2018-07-19 / Life in Leelanau

Challenges ahead, says park head


NEW SUPERINTENDENT Scott Tucker poses for a picture after his discussion with the Empire village council on Thursday night. NEW SUPERINTENDENT Scott Tucker poses for a picture after his discussion with the Empire village council on Thursday night. Scott Tucker is looking forward to a golden anniversary. And no, it’s certainly not his.

Tucker, superintendent at Sleeping Bear Dunes National Lakeshore, and staff members are already making plans for the national park’s 50th birthday in 2020.

Tucker spoke to residents last Thursday for a half-hour session held prior to the Empire Village Council meeting. About 35 people were in attendance.

Tucker talked about a multitude of upcoming projects while mentioning that plans are being discussed for the Lakeshore’s big birthday party.

Then and now, though, the emphasis for park staff revolves around creating a positive experience for park patrons.

“My vision is for the staff Sleeping Bear and the community to manage to that ‘postcard moment’,” he said. “A visitor could care less what happens on a different beach or different place. If they had a bad experience at Empire, they had a bad experience in Glen Arbor if at Sleeping Bear.”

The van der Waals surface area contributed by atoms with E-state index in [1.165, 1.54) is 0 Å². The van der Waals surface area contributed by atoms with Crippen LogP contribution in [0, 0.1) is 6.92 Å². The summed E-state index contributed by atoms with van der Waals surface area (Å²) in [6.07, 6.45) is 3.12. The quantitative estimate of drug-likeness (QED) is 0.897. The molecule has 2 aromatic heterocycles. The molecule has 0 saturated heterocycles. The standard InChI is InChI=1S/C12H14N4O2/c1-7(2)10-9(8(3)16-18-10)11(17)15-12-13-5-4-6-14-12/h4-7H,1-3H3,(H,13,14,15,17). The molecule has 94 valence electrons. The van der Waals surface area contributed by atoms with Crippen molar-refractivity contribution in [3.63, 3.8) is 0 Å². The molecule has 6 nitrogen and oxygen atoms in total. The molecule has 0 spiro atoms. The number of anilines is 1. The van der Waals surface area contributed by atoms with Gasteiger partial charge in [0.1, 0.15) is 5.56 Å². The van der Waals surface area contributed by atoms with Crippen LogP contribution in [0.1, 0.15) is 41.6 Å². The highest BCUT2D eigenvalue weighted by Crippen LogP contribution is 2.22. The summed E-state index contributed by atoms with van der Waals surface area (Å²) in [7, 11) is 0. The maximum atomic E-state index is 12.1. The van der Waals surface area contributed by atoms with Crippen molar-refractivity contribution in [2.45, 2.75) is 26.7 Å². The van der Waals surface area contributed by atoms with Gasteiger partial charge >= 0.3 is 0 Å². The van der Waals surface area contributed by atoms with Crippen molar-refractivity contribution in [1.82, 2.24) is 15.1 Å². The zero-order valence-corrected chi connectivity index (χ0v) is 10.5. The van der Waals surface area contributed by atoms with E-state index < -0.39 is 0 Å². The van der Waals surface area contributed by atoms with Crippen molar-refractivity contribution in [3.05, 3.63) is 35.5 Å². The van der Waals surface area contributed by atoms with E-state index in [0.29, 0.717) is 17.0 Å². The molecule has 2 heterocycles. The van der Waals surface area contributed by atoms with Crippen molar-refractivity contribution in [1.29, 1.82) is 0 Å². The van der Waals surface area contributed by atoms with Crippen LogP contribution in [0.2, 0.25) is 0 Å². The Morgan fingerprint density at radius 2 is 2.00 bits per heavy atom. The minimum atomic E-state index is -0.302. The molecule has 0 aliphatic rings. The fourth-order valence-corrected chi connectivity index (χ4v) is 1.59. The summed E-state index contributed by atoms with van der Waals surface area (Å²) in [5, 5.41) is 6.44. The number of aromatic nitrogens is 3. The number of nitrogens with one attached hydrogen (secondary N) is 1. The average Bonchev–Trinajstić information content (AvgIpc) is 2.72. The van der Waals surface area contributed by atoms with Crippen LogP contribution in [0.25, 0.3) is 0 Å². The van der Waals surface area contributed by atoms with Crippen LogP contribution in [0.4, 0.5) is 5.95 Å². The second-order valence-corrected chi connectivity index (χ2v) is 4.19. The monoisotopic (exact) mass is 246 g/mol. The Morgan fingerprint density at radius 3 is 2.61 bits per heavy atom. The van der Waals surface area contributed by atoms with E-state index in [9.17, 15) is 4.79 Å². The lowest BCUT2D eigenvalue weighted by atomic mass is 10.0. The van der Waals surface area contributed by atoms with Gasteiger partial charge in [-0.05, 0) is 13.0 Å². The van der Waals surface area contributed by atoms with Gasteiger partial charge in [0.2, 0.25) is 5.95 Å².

Tucker wants the visitors to walk away with the thought of “that place is really special to this community, and to everyone who visits it.”

He has challenged his staff over the summer to address several subjects, including:

• The atmosphere around the Platte River.

“Ever since I got here, I have heard that it’s not a family friendly environment,” he said. “We want to change that for everyone.”

• Transitioning through the loss of institutional knowledge.

“We have seven retirements pending this year,” he said. “We will lose great staff members who know a lot about the park. We have to be able to get that information and help from them before they leave.”

• Using historic buildings in the Lakeshore to tell stories about the past.

• And to be more objective in reaching conclusions and creating policy.

“When we get complaints, we don’t have any statistics to back up why that might be a problem,” Tucker said. “We want to get more information on the park anyway we can, and the best way we can do it is by gathering scientific information about the campgrounds and parks.”

The challenges, he added, will need to be met with existing funds.

“The budget for Sleeping Bear is the same it was back in 2012,” he told the audience.

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